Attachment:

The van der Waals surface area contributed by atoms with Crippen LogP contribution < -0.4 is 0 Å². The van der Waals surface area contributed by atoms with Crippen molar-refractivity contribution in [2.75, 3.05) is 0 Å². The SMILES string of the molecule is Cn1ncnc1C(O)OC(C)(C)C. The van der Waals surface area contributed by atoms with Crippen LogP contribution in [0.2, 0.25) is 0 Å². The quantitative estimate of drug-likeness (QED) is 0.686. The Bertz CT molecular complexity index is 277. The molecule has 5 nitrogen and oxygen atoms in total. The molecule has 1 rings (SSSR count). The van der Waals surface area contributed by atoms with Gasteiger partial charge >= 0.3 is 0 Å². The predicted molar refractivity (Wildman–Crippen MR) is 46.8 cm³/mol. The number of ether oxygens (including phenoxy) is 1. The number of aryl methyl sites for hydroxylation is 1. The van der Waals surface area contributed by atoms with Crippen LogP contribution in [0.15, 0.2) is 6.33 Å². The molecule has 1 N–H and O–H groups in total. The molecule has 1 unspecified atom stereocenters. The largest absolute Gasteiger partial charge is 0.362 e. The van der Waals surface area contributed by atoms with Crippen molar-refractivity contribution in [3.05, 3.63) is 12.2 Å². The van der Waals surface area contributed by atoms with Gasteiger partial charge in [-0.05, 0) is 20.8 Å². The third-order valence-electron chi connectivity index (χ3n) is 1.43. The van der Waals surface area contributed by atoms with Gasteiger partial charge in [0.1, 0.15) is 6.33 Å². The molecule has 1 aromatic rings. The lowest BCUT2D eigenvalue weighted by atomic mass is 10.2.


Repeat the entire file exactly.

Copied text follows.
The van der Waals surface area contributed by atoms with Crippen LogP contribution < -0.4 is 0 Å². The van der Waals surface area contributed by atoms with Crippen molar-refractivity contribution in [2.75, 3.05) is 0 Å². The SMILES string of the molecule is Cn1ncnc1C(O)OC(C)(C)C. The van der Waals surface area contributed by atoms with Crippen LogP contribution in [0.2, 0.25) is 0 Å². The quantitative estimate of drug-likeness (QED) is 0.686. The Bertz CT molecular complexity index is 277. The molecule has 5 nitrogen and oxygen atoms in total. The molecule has 1 rings (SSSR count). The van der Waals surface area contributed by atoms with Gasteiger partial charge >= 0.3 is 0 Å². The predicted molar refractivity (Wildman–Crippen MR) is 46.8 cm³/mol. The number of ether oxygens (including phenoxy) is 1. The number of aryl methyl sites for hydroxylation is 1. The van der Waals surface area contributed by atoms with Crippen LogP contribution in [0.15, 0.2) is 6.33 Å². The molecule has 1 N–H and O–H groups in total. The molecule has 1 unspecified atom stereocenters. The largest absolute Gasteiger partial charge is 0.362 e. The van der Waals surface area contributed by atoms with Crippen molar-refractivity contribution in [3.05, 3.63) is 12.2 Å². The van der Waals surface area contributed by atoms with Gasteiger partial charge in [-0.05, 0) is 20.8 Å². The third-order valence-electron chi connectivity index (χ3n) is 1.43. The van der Waals surface area contributed by atoms with Gasteiger partial charge in [0.1, 0.15) is 6.33 Å². The molecule has 1 aromatic rings. The lowest BCUT2D eigenvalue weighted by atomic mass is 10.2.